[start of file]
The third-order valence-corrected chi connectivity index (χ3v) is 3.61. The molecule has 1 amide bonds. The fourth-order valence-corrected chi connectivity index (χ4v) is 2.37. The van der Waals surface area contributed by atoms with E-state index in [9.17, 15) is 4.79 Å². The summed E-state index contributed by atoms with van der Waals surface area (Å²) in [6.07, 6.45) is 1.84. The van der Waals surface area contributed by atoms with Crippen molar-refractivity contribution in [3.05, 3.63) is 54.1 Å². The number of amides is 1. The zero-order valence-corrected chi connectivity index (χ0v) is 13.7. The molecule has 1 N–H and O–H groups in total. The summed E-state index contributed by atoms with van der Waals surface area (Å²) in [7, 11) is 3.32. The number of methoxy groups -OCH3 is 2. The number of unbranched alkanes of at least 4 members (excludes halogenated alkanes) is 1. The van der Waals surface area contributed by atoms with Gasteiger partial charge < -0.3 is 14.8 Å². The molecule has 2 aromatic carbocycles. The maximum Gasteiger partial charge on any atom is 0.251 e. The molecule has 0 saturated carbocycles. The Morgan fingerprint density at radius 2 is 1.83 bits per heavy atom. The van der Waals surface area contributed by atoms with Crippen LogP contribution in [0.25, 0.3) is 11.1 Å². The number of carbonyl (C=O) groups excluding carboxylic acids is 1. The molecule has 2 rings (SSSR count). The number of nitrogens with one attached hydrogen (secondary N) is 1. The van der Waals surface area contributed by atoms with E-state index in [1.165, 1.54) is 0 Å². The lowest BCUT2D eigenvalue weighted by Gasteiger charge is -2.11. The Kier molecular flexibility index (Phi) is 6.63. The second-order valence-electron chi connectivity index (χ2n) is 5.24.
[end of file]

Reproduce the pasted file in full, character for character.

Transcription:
The third-order valence-corrected chi connectivity index (χ3v) is 3.61. The molecule has 1 amide bonds. The fourth-order valence-corrected chi connectivity index (χ4v) is 2.37. The van der Waals surface area contributed by atoms with E-state index in [9.17, 15) is 4.79 Å². The summed E-state index contributed by atoms with van der Waals surface area (Å²) in [6.07, 6.45) is 1.84. The van der Waals surface area contributed by atoms with Crippen molar-refractivity contribution in [3.05, 3.63) is 54.1 Å². The number of amides is 1. The zero-order valence-corrected chi connectivity index (χ0v) is 13.7. The molecule has 1 N–H and O–H groups in total. The summed E-state index contributed by atoms with van der Waals surface area (Å²) in [7, 11) is 3.32. The number of methoxy groups -OCH3 is 2. The number of unbranched alkanes of at least 4 members (excludes halogenated alkanes) is 1. The van der Waals surface area contributed by atoms with Gasteiger partial charge < -0.3 is 14.8 Å². The molecule has 2 aromatic carbocycles. The maximum Gasteiger partial charge on any atom is 0.251 e. The molecule has 0 saturated carbocycles. The Morgan fingerprint density at radius 2 is 1.83 bits per heavy atom. The van der Waals surface area contributed by atoms with Crippen LogP contribution in [0.25, 0.3) is 11.1 Å². The number of carbonyl (C=O) groups excluding carboxylic acids is 1. The molecule has 2 rings (SSSR count). The number of nitrogens with one attached hydrogen (secondary N) is 1. The van der Waals surface area contributed by atoms with E-state index in [1.165, 1.54) is 0 Å². The lowest BCUT2D eigenvalue weighted by Gasteiger charge is -2.11. The Kier molecular flexibility index (Phi) is 6.63. The second-order valence-electron chi connectivity index (χ2n) is 5.24.